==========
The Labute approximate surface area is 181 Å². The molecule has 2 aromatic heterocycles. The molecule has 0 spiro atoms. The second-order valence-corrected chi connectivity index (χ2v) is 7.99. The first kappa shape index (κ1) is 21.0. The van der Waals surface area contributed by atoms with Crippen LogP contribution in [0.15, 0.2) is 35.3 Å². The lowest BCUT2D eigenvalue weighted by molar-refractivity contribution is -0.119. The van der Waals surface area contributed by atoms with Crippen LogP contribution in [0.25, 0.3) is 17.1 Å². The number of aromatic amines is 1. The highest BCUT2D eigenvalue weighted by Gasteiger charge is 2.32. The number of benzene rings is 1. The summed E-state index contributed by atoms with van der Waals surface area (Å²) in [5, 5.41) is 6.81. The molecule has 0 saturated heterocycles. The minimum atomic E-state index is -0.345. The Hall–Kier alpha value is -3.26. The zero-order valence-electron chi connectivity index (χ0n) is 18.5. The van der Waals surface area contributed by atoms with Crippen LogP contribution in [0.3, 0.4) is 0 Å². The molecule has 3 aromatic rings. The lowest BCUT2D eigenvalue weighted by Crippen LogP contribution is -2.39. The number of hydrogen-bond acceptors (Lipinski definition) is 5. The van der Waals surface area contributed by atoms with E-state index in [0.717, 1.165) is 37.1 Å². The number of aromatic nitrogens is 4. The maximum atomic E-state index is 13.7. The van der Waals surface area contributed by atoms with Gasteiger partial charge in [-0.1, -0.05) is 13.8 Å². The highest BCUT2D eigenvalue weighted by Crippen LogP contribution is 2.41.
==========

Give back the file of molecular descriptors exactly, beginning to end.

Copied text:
The Labute approximate surface area is 181 Å². The molecule has 2 aromatic heterocycles. The molecule has 0 spiro atoms. The second-order valence-corrected chi connectivity index (χ2v) is 7.99. The first kappa shape index (κ1) is 21.0. The van der Waals surface area contributed by atoms with Crippen LogP contribution in [0.15, 0.2) is 35.3 Å². The lowest BCUT2D eigenvalue weighted by molar-refractivity contribution is -0.119. The van der Waals surface area contributed by atoms with Crippen LogP contribution in [0.25, 0.3) is 17.1 Å². The number of aromatic amines is 1. The highest BCUT2D eigenvalue weighted by Gasteiger charge is 2.32. The number of benzene rings is 1. The summed E-state index contributed by atoms with van der Waals surface area (Å²) in [5, 5.41) is 6.81. The molecule has 0 saturated heterocycles. The minimum atomic E-state index is -0.345. The Hall–Kier alpha value is -3.26. The zero-order valence-electron chi connectivity index (χ0n) is 18.5. The van der Waals surface area contributed by atoms with Crippen LogP contribution in [0.3, 0.4) is 0 Å². The molecule has 3 aromatic rings. The lowest BCUT2D eigenvalue weighted by Crippen LogP contribution is -2.39. The number of hydrogen-bond acceptors (Lipinski definition) is 5. The van der Waals surface area contributed by atoms with E-state index in [0.717, 1.165) is 37.1 Å². The number of aromatic nitrogens is 4. The maximum atomic E-state index is 13.7. The van der Waals surface area contributed by atoms with Gasteiger partial charge in [-0.1, -0.05) is 13.8 Å². The highest BCUT2D eigenvalue weighted by Crippen LogP contribution is 2.41.